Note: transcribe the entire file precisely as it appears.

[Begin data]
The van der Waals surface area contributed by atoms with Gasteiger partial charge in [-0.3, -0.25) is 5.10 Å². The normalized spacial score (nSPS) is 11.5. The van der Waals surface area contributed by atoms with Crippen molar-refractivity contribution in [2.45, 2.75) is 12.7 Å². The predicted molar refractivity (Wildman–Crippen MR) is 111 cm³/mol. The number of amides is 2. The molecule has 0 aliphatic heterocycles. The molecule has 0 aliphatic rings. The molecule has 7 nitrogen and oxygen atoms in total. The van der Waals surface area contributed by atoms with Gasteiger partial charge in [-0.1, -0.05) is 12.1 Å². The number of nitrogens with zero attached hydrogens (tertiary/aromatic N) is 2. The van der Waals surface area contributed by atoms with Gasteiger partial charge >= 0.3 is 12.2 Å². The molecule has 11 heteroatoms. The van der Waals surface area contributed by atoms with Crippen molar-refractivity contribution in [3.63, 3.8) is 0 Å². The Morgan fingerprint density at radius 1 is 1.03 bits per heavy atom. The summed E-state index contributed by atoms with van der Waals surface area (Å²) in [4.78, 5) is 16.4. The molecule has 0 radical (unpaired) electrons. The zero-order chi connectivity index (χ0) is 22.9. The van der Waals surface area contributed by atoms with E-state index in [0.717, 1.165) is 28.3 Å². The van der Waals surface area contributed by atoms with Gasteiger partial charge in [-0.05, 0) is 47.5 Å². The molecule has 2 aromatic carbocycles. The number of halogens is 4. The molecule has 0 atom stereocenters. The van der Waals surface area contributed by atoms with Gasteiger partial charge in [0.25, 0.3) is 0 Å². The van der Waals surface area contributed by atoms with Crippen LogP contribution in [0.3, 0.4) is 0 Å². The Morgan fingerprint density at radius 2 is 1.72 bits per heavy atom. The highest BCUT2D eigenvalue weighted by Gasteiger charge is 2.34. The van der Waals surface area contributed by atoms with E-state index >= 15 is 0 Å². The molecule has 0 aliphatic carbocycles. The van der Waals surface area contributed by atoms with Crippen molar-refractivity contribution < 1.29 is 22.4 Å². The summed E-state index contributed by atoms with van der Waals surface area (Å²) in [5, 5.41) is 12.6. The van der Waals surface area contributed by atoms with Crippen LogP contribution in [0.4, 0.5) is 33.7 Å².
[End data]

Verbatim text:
The van der Waals surface area contributed by atoms with Gasteiger partial charge in [-0.3, -0.25) is 5.10 Å². The normalized spacial score (nSPS) is 11.5. The van der Waals surface area contributed by atoms with Crippen molar-refractivity contribution in [2.45, 2.75) is 12.7 Å². The predicted molar refractivity (Wildman–Crippen MR) is 111 cm³/mol. The number of amides is 2. The molecule has 0 aliphatic heterocycles. The molecule has 0 aliphatic rings. The molecule has 7 nitrogen and oxygen atoms in total. The van der Waals surface area contributed by atoms with Gasteiger partial charge in [-0.1, -0.05) is 12.1 Å². The number of nitrogens with zero attached hydrogens (tertiary/aromatic N) is 2. The van der Waals surface area contributed by atoms with Gasteiger partial charge >= 0.3 is 12.2 Å². The molecule has 11 heteroatoms. The van der Waals surface area contributed by atoms with Crippen molar-refractivity contribution in [3.63, 3.8) is 0 Å². The Morgan fingerprint density at radius 1 is 1.03 bits per heavy atom. The summed E-state index contributed by atoms with van der Waals surface area (Å²) in [4.78, 5) is 16.4. The molecule has 0 radical (unpaired) electrons. The zero-order chi connectivity index (χ0) is 22.9. The van der Waals surface area contributed by atoms with E-state index in [0.717, 1.165) is 28.3 Å². The van der Waals surface area contributed by atoms with Gasteiger partial charge in [-0.05, 0) is 47.5 Å². The molecule has 2 aromatic carbocycles. The number of halogens is 4. The molecule has 0 atom stereocenters. The van der Waals surface area contributed by atoms with Gasteiger partial charge in [0.25, 0.3) is 0 Å². The van der Waals surface area contributed by atoms with Crippen LogP contribution in [0.3, 0.4) is 0 Å². The Morgan fingerprint density at radius 2 is 1.72 bits per heavy atom. The highest BCUT2D eigenvalue weighted by Gasteiger charge is 2.34. The van der Waals surface area contributed by atoms with E-state index >= 15 is 0 Å². The molecule has 0 aliphatic carbocycles. The van der Waals surface area contributed by atoms with Crippen molar-refractivity contribution < 1.29 is 22.4 Å². The summed E-state index contributed by atoms with van der Waals surface area (Å²) in [5, 5.41) is 12.6. The van der Waals surface area contributed by atoms with Crippen LogP contribution in [0.4, 0.5) is 33.7 Å².